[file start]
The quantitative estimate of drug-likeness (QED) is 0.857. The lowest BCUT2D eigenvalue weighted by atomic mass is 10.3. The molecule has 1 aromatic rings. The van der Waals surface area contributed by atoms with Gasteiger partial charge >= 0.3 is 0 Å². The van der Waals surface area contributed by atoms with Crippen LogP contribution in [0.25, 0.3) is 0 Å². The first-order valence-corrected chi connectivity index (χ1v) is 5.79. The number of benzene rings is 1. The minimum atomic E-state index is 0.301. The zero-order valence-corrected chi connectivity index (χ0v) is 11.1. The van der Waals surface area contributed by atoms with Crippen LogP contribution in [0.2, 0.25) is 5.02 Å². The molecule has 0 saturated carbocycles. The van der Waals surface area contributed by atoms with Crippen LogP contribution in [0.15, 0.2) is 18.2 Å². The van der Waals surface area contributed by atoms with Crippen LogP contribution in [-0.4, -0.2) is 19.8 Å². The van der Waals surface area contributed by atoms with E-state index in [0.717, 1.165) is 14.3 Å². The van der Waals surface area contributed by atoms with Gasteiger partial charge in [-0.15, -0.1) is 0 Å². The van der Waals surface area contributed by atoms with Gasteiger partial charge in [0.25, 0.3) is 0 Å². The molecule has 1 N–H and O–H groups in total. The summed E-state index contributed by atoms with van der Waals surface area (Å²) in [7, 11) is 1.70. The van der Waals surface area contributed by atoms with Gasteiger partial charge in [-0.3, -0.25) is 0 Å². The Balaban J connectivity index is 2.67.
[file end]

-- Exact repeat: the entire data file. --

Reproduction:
The quantitative estimate of drug-likeness (QED) is 0.857. The lowest BCUT2D eigenvalue weighted by atomic mass is 10.3. The molecule has 1 aromatic rings. The van der Waals surface area contributed by atoms with Gasteiger partial charge >= 0.3 is 0 Å². The van der Waals surface area contributed by atoms with Crippen LogP contribution in [0.25, 0.3) is 0 Å². The first-order valence-corrected chi connectivity index (χ1v) is 5.79. The number of benzene rings is 1. The minimum atomic E-state index is 0.301. The zero-order valence-corrected chi connectivity index (χ0v) is 11.1. The van der Waals surface area contributed by atoms with Crippen LogP contribution in [0.2, 0.25) is 5.02 Å². The molecule has 0 saturated carbocycles. The van der Waals surface area contributed by atoms with Crippen LogP contribution in [0.15, 0.2) is 18.2 Å². The van der Waals surface area contributed by atoms with Crippen LogP contribution in [-0.4, -0.2) is 19.8 Å². The van der Waals surface area contributed by atoms with E-state index in [0.717, 1.165) is 14.3 Å². The van der Waals surface area contributed by atoms with Gasteiger partial charge in [-0.15, -0.1) is 0 Å². The van der Waals surface area contributed by atoms with Gasteiger partial charge in [0.25, 0.3) is 0 Å². The molecule has 1 N–H and O–H groups in total. The summed E-state index contributed by atoms with van der Waals surface area (Å²) in [7, 11) is 1.70. The van der Waals surface area contributed by atoms with Gasteiger partial charge in [-0.3, -0.25) is 0 Å². The Balaban J connectivity index is 2.67.